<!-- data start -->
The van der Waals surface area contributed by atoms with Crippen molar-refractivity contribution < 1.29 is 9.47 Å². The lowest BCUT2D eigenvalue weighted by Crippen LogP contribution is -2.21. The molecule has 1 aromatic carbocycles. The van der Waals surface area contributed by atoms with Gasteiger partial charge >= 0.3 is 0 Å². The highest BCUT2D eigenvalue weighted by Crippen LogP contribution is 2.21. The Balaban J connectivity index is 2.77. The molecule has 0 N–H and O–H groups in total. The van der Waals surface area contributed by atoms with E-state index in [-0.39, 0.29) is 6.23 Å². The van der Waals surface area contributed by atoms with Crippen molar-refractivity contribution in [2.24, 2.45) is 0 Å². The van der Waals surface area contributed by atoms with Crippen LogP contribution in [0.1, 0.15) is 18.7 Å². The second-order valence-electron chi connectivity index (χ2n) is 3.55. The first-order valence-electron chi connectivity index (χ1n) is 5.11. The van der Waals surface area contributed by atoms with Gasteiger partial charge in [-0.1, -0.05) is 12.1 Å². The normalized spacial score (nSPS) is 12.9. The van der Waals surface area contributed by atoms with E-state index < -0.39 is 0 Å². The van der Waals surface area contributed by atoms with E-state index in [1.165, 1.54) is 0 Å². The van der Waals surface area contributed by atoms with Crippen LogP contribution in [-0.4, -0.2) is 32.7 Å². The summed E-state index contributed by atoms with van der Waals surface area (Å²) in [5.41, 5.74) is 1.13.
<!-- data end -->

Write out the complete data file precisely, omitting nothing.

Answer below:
The van der Waals surface area contributed by atoms with Crippen molar-refractivity contribution < 1.29 is 9.47 Å². The lowest BCUT2D eigenvalue weighted by Crippen LogP contribution is -2.21. The molecule has 1 aromatic carbocycles. The van der Waals surface area contributed by atoms with Gasteiger partial charge >= 0.3 is 0 Å². The highest BCUT2D eigenvalue weighted by Crippen LogP contribution is 2.21. The Balaban J connectivity index is 2.77. The molecule has 0 N–H and O–H groups in total. The van der Waals surface area contributed by atoms with E-state index in [-0.39, 0.29) is 6.23 Å². The van der Waals surface area contributed by atoms with Crippen molar-refractivity contribution in [2.24, 2.45) is 0 Å². The van der Waals surface area contributed by atoms with Crippen LogP contribution in [0.1, 0.15) is 18.7 Å². The second-order valence-electron chi connectivity index (χ2n) is 3.55. The first-order valence-electron chi connectivity index (χ1n) is 5.11. The van der Waals surface area contributed by atoms with Gasteiger partial charge in [-0.1, -0.05) is 12.1 Å². The normalized spacial score (nSPS) is 12.9. The van der Waals surface area contributed by atoms with E-state index < -0.39 is 0 Å². The van der Waals surface area contributed by atoms with E-state index in [1.165, 1.54) is 0 Å². The van der Waals surface area contributed by atoms with Crippen LogP contribution in [-0.4, -0.2) is 32.7 Å². The summed E-state index contributed by atoms with van der Waals surface area (Å²) in [5.41, 5.74) is 1.13.